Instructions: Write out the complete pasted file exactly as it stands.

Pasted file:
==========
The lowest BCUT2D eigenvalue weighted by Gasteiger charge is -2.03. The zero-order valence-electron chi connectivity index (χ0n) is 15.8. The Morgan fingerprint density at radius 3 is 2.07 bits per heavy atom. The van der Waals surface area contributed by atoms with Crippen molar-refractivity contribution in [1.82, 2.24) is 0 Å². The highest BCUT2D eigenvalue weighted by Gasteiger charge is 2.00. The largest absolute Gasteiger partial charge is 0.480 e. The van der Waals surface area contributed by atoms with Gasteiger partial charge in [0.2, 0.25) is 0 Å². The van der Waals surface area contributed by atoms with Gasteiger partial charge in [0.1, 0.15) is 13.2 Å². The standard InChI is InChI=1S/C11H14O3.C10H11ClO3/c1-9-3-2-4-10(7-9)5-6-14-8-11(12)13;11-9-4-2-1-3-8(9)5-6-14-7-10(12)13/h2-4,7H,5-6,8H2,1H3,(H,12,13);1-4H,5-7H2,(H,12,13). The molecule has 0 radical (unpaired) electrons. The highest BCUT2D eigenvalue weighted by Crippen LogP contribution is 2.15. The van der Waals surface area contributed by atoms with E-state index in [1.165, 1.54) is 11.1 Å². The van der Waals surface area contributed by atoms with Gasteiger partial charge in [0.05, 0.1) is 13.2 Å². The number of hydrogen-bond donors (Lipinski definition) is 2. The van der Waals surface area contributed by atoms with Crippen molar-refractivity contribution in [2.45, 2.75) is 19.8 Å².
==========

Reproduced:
The lowest BCUT2D eigenvalue weighted by Gasteiger charge is -2.03. The zero-order valence-electron chi connectivity index (χ0n) is 15.8. The Morgan fingerprint density at radius 3 is 2.07 bits per heavy atom. The van der Waals surface area contributed by atoms with Crippen molar-refractivity contribution in [1.82, 2.24) is 0 Å². The highest BCUT2D eigenvalue weighted by Gasteiger charge is 2.00. The largest absolute Gasteiger partial charge is 0.480 e. The van der Waals surface area contributed by atoms with Gasteiger partial charge in [0.2, 0.25) is 0 Å². The van der Waals surface area contributed by atoms with Gasteiger partial charge in [0.1, 0.15) is 13.2 Å². The standard InChI is InChI=1S/C11H14O3.C10H11ClO3/c1-9-3-2-4-10(7-9)5-6-14-8-11(12)13;11-9-4-2-1-3-8(9)5-6-14-7-10(12)13/h2-4,7H,5-6,8H2,1H3,(H,12,13);1-4H,5-7H2,(H,12,13). The molecule has 0 radical (unpaired) electrons. The highest BCUT2D eigenvalue weighted by Crippen LogP contribution is 2.15. The van der Waals surface area contributed by atoms with E-state index in [1.165, 1.54) is 11.1 Å². The van der Waals surface area contributed by atoms with Gasteiger partial charge in [0.05, 0.1) is 13.2 Å². The number of hydrogen-bond donors (Lipinski definition) is 2. The van der Waals surface area contributed by atoms with Crippen molar-refractivity contribution in [2.45, 2.75) is 19.8 Å².